What annoys me the
most about Hotel Giant 2 isn't its over-fiddly
micro-management, or the reams of enormously demanding
guests. It's not even the achingly slow pacing or
the inadequacy of its tutorial campaign. No, the
worst thing, the most crushing and horribly frustrating
thing about Hotel Giant 2, is that it doesn't
even seem to try.
It's management by numbers, the most uninspiring and
hackneyed numbers in the book. Everything here has
been done before, and better. The required
attention to the individual people on your
premises? Thanks, The Sims. Building
and customising attractions and locations? That'll
be from RollerCoaster Tycoon, then. The
list goes on and on. It's as if the developers
have decided to recycle elements of a truckload of
comparable games, without coming up with any
ideas of their own.
That's all well and good, sometimes. There are
games that don't attempt to push any boundaries or
reinvent any genre features that still manage to
captivate, enthrall and addict. Hotel Giant 2
can easily eat away hours and even days of your time,
but that's a result of the genre's nature, rather than
any particular quality of this release.
concept isn't enough to ride on..."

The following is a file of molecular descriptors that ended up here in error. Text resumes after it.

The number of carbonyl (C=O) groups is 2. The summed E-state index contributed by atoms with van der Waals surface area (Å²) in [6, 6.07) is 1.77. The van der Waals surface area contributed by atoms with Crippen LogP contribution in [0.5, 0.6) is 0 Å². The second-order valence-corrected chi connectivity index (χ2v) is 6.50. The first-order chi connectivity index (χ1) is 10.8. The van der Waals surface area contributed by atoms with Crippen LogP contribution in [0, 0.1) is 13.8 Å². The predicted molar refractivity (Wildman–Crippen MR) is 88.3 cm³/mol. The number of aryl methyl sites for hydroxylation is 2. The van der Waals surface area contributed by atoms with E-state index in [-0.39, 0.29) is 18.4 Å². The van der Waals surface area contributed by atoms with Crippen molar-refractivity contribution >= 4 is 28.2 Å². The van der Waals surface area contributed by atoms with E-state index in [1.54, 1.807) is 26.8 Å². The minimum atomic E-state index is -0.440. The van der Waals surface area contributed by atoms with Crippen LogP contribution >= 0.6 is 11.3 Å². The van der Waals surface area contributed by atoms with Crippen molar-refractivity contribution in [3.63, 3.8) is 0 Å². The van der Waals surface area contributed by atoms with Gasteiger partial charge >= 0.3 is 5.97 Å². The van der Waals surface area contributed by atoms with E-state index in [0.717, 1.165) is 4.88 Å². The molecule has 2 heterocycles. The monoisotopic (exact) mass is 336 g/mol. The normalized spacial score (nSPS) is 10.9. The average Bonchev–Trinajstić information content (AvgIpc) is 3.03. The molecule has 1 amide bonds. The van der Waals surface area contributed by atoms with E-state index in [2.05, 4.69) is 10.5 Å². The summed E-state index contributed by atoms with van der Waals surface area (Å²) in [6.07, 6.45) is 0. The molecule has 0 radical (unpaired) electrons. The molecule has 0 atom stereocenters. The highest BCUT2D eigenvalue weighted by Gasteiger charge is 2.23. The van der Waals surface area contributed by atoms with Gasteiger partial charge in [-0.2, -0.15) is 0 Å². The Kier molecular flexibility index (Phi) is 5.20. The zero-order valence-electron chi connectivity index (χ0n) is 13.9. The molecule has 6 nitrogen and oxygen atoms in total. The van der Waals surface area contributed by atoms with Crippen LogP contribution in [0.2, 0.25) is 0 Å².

Improvements over the
original can be summarised in three words: new graphics engine. Nearly seven years later, that's
not enough. Even the user interface is literally
identical to that of the previous iteration, and if
there are any new options to speak of, they're so
insignificant that I didn't notice them. When Hotel
Giant was received to such mediocrity, it makes
little sense that there seem to have been no real
aspirations in the creation of this sequel. Maybe
the sales were simply adequate. That's a sorry
state of affairs.
There's just nothing that breathes any life into Hotel
Giant 2. The concept of developing and
maintaining a hotel chain isn't that inherently exciting
in the way that, say, building a theme park is.
But then, watching some people sit around in a house
isn't either, but The Sims does alright out of it
with its playful nuances. This is bland.
Not that it does anything particularly wrong.
The flaws mentioned in the opening paragraph are all
there really is to complain about, in terms of the
actual workings of the game. It runs smoothly,
there's an abundance of features to tweak and play
around with, the amount of locations and hotel types is
pleasantly surprising, and there's an undeniable
mainstream gloss to the presentation.
But beneath all that, you're left with a rather
unintuitive game about managing a hotel. With so
many competitors injecting a spark of excitement into
their similar releases, that basic concept isn't nearly
enough to ride on.